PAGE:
In his Traité de Minéralogie, and again more recently in his Tableau Comparatif, the same primitive form is assigned

Phil. Trans. 1809.

+ Tableau Comparatif des resultats de la Crystallographie et de l'Analyse Chimique.

to three substances very different in their composition, to carbonate of lime, to magnesian carbonate of lime (or bitter-spar) and to carbonate of iron.

It has been objected to Mons. HAüY, that according to his method identity of form should be accompanied by identity of composition, unless the form were one of the common regular solids. For though in that case any geometrician would readily admit it to be very probable, that many different substances might concur in assuming the same form of cube, of octohedron, or of dodecahedron, &c. there does not appear a corresponding probability that any two dissimilar substances would assume the same form of a particular rhomboid of 105° and a few minutes, to which no such geometric regularity or peculiar simplicity can be ascribed.

But though so accurate a correspondence, as has been hitherto supposed to exist in the measures of the three carbonates above-mentioned, might be justly considered as highly improbable, no degree of improbability whatever attaches to the supposition, that their angles approach each other by some difference, so small as hitherto to have escaped detection. And this in fact I find to be the case.

Since the angles observable in fractures of crystalline substances are subject to vary a little at different surfaces, and even in different parts of the same surface (as is evident from the confused image seen by reflection from them), I shall not at present undertake to determine the angles of these bodies to less than five minutes of a degree. This, indeed, is the smallest division of the goniometer that I usually employ, as I purposely decline giving so much time to these inquiries, as would be requisite for attempting to arrive at greater precision,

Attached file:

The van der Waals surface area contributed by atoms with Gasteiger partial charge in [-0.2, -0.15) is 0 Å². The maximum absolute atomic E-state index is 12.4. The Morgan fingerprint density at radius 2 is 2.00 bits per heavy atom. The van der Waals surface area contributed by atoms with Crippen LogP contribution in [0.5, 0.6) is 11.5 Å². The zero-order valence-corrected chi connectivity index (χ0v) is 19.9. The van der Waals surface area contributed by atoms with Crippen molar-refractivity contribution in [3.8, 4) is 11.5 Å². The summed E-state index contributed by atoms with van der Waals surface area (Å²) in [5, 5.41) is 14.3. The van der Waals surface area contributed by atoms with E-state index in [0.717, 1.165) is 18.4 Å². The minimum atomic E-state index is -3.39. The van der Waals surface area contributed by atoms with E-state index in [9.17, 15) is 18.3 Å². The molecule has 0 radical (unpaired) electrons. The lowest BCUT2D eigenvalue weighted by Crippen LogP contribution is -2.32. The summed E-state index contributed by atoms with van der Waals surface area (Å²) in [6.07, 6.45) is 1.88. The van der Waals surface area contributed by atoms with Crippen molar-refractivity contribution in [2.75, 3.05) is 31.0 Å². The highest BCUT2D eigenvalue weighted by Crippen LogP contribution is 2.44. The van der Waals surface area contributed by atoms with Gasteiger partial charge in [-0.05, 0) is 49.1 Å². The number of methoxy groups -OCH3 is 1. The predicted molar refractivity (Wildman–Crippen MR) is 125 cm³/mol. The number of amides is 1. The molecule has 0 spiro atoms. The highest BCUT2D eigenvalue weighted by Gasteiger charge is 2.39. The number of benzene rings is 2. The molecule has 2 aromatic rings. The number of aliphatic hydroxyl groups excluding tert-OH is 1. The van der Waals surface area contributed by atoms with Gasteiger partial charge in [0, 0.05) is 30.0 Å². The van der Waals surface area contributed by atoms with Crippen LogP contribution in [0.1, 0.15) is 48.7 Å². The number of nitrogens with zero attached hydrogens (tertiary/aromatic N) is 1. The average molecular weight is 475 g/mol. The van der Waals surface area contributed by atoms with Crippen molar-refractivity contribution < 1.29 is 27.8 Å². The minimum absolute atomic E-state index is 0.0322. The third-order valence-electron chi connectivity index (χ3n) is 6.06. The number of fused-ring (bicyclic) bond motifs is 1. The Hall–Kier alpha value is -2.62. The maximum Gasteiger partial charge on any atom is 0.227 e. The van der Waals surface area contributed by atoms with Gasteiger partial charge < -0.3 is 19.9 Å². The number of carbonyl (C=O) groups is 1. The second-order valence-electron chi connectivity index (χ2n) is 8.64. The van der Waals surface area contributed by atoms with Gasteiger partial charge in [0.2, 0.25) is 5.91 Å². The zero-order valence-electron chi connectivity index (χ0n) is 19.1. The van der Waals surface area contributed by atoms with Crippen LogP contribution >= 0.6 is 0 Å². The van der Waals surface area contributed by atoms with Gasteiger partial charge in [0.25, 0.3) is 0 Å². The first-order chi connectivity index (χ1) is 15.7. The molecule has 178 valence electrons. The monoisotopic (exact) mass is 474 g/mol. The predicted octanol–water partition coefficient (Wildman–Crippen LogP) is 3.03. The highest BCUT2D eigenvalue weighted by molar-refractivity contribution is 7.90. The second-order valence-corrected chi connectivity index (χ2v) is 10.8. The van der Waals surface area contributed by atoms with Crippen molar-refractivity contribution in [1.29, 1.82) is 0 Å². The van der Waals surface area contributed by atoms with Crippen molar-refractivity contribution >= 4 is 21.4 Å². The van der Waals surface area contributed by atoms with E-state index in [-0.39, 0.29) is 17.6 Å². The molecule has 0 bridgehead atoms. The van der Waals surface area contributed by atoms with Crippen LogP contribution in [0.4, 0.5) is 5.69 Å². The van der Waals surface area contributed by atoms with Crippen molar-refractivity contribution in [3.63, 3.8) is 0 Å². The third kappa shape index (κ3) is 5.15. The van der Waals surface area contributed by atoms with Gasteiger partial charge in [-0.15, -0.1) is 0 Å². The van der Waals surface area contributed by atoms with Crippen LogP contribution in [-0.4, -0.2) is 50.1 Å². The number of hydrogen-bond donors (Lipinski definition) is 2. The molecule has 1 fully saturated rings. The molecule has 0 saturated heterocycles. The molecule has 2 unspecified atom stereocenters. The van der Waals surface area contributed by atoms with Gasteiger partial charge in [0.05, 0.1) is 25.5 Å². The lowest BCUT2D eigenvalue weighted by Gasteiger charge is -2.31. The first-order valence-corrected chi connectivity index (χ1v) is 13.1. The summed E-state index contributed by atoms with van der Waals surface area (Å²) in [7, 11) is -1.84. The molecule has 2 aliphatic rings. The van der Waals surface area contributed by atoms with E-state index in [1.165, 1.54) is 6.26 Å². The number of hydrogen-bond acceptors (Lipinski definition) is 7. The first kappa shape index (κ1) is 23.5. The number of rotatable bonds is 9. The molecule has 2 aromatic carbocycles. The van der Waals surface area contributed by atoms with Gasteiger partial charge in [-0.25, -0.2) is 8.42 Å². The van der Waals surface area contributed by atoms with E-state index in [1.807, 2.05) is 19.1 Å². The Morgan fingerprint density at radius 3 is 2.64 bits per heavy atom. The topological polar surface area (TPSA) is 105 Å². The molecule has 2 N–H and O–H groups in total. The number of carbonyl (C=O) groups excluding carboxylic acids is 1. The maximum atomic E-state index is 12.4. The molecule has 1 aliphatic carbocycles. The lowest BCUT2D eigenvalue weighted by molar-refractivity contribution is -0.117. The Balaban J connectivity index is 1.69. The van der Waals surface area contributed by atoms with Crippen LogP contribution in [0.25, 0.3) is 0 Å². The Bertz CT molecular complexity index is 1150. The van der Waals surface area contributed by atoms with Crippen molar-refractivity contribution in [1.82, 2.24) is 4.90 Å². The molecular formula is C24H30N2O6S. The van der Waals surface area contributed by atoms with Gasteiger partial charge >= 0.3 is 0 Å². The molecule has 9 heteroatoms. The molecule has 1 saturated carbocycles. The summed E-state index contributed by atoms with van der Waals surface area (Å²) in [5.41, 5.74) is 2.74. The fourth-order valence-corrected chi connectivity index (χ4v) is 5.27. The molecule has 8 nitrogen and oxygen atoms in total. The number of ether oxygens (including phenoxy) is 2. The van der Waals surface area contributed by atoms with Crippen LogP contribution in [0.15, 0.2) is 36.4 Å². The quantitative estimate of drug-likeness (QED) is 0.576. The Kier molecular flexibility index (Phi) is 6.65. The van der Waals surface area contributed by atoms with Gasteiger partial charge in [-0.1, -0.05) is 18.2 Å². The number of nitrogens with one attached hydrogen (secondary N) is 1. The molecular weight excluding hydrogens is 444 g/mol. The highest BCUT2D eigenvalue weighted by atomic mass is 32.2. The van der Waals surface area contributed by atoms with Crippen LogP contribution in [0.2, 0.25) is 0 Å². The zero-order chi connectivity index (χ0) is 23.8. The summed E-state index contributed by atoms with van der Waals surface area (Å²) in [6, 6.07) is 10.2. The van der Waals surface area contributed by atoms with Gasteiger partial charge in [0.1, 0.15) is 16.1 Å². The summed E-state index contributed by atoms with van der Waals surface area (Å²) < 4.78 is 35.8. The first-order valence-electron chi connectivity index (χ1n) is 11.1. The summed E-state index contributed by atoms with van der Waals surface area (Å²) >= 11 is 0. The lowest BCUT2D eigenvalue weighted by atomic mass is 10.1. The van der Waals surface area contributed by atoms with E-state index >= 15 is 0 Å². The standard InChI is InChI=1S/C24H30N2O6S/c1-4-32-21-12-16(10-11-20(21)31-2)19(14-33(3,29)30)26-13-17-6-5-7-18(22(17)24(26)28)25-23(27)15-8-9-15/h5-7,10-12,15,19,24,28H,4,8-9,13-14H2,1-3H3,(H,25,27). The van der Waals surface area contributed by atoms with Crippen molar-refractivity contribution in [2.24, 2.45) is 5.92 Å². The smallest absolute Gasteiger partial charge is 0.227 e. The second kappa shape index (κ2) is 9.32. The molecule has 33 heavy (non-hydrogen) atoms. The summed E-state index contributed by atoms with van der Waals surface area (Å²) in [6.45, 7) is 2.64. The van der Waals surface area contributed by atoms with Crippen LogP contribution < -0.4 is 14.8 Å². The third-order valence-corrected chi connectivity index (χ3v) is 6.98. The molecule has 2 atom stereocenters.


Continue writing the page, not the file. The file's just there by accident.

The most accurate determination of the angle of carbonate of lime is probably that of Mons. MALUS, who measured it by means of a repeating circle, and found it to be 105° 5′. And this, indeed, is the result to which I formerly came by a different method.* If it differ in any respect from this quantity, I am inclined to think that it will more likely be found to be deficient by a few minutes, than to exceed the measure here assigned; and accordingly to differ still more widely from those angles which I am about to mention.

In the magnesian carbonate of lime, or bitter-spar, the primitive form is well known to be a regular rhomboid, as well as that of carbonate of lime, and so nearly resembling it, as to have been hitherto supposed the same. I find, however, a difference of 1° 10' in the measures of these crystals; for that of the magnesian carbonate is full 1064°, as I have observed with uniformity in at least five different specimens of this substance obtained from situations very distant from each other.

The primitive angle of iron-spar is still more remote from that of the carbonate of lime, which it exceeds by nearly two degrees. I have examined various specimens of this substance, some pure white, others brown, some transparent, others opake. That which gives the most distinct image by reflection is of a brownish hue, with the semi-transparency of horn. It was obtained from a tin mine, called Maudlin Mine, near Lostwithiel in Cornwall. By repeated measurement of small fragments of this specimen, the angle appears to be so nearly 107°, that I cannot form any judgment whether in perfect crystals it will prove to be greater or less than that angle.

In this instance the carbonate of iron is nearly pure, and so * Phil. Trans. 1802, p. 385.